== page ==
There’s no denying the fact that Cody Zeller was one of the best players in college basketball last season, as the 7-footer averaged 16.5 points and 8.0 rebounds per game on an Indiana squad that won the Big Ten regular season title and reached the Sweet 16. But he’s gone now, as are Victor Oladipo, Jordan Hulls, Christian Watford and Derek Elston, meaning that head coach Tom Crean will need his newcomers (and seldom-used returnees) to have an impact in 2013-14.
One of those players is 6-foot-11 freshman Luke Fischer, who is expected to factor into Indiana’s interior rotation. Fischer arrived in Bloomington after leading his Germantown (Wis.) High School team to a 56-0 record over his last two seasons, but there’s still much for him to learn as he transitions to the college game. Fischer’s gotten stronger, adding 15 pounds to his frame as the strength and conditioning staff gets the big man ready for those rugged nights in the Big Ten.
Fischer’s development is important given the Hoosiers’ lack of interior experience, and according to Pete DiPrimio of the Fort Wayne News-Sentinel Indiana head coach Tom Crean feels that it’s “very important” that Fischer be ready (and able) to play right away.
Crean didn’t recruit Fischer to sit the bench. Fischer has to be a big contributor, especially with the Hoosiers’ lack of inside experience. Sophomore forward Jeremy Hollowell played the most of the returning big men last year (he averaged 2.8 points and 2.06 rebounds in 9.7 minutes). Forward Hanner Mosquera-Perea and center Peter Jurkin saw limited action.
Indiana will certainly have leaders, with senior Will Sheehey and sophomore point guard Yogi Ferrell filling those roles. But if the Hoosiers are to factor into the Big Ten race their youngsters will need to contribute. Coach Crean and his staff reeled in one of the nation’s top recruiting classes, led by forwards Noah Vonleh and Troy Williams and guard Stanford Robinson, so the talent is certainly there.
Even with the stars from last season’s Big Ten champion squad gone, the process of restoring one of the game’s most storied programs continues. The hope is that Fischer and the other underclassmen will prove themselves capable of helping the Hoosiers return to the days when they were consistently contending for Big Ten and national honors.
Not only is Wyoming senior guard Josh Adams the lone returning starter from a team that won the Mountain West tournament last season, but he’s also one of college basketball’s best dunkers. And if anyone may have forgotten about his jumping ability, Adams put it on display Saturday during the Cowboys’ win over Montana State.
After splitting two Montana State players at the top of the key Adams attacked the basket, dunking with two hands over a late-arriving help-side defender. If you’re going to rotate over, have to do it quicker than that.
Video credit: Wyoming Athletics
Even with the coaching change from Fred Hoiberg to Steve Prohm, No. 4 Iowa State remains one of the nation’s best offensive teams. Given their skills on that end of the floor many teams find it tough to go score for score with the Cyclones, and that’s what happened to Illinois in Iowa State’s 84-73 win in the Emerald Coast Classic title game.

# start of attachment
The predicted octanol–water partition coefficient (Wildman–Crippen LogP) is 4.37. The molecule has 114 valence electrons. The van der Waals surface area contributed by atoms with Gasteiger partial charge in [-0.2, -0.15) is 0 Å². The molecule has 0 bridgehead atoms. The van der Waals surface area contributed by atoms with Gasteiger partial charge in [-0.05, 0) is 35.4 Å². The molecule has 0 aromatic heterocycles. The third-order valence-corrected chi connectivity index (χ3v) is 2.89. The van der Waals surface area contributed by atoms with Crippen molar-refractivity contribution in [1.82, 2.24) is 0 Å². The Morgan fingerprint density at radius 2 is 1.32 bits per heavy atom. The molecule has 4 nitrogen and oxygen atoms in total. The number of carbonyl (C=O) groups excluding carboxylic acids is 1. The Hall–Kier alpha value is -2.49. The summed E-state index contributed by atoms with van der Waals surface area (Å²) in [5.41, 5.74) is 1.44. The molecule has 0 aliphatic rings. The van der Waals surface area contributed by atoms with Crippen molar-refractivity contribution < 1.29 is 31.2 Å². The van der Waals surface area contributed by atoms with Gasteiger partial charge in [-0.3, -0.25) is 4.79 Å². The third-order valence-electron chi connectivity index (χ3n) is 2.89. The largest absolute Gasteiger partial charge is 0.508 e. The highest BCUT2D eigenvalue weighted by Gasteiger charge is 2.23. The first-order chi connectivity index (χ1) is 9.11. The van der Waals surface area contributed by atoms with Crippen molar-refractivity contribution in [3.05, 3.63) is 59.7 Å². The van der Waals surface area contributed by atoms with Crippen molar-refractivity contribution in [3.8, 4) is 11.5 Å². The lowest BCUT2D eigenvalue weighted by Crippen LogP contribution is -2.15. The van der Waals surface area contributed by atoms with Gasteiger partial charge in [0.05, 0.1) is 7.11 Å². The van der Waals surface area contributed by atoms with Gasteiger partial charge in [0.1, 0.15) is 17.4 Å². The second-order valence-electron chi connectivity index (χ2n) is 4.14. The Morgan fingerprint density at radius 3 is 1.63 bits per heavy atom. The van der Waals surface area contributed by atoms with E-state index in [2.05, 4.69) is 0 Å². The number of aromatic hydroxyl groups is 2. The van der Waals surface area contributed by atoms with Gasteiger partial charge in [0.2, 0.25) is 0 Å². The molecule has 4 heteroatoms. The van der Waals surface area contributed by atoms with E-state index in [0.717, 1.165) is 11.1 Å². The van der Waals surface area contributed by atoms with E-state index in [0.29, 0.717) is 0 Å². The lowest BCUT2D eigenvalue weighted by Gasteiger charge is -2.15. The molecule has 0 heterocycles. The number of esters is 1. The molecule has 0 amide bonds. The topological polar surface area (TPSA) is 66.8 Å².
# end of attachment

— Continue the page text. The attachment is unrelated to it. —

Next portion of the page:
Georges Niang scored 23 points and grabbed eight rebounds, with Monté Morris adding 20, nine rebounds and six assists and Abdel Nader 18 points as the Cyclones moved to 5-0 on the season. The three-pointers weren’t falling in the second half, as Iowa State shot 0-f0r-12, but they shot 19-for-24 inside of the arc to pull away from a team that lost big man Mike Thorne Jr. late in the first half to a left knee injury.
Illinois’ loss of size in the paint opened things up offensively for Iowa State, and the Cyclones took advantage. But where this group grabbed control of the game was on the defensive end of the floor, and that will be the key for a team with Big 12 and national title aspirations.
Nader took on the responsibility of defending Illinois’ Malcolm Hill (20 points) in the second half and did a solid job of keeping the junior wing in check, with that serving as the spark to a 12-2 run that put the game away. There’s no denying that the Cyclones can put points on the board; most of the talent from last season is back and the productivity on that end of the floor hasn’t changed as a result. Niang’s one of the nation’s best forwards, and both Morris (who now ranks among the country’s best point guards) and Nader have taken significant strides in their respective games.
Iowa State will add Deonte Burton in December, giving them another option to call upon. Front court depth is a bit of a concern, as Iowa State can ill afford to lose a Niang or Jameel McKay, but there’s enough on the roster to compensate for that and force mismatches in other areas.
But the biggest question for this group is how effective they can become at stringing together stops. Illinois certainly had its moments in both halves Saturday night, but Iowa State also showed during the game’s decisive stretch that they can step up defensively. The key now is to do so consistently, and if that occurs the Cyclones can be a threat both within the Big 12 and nationally.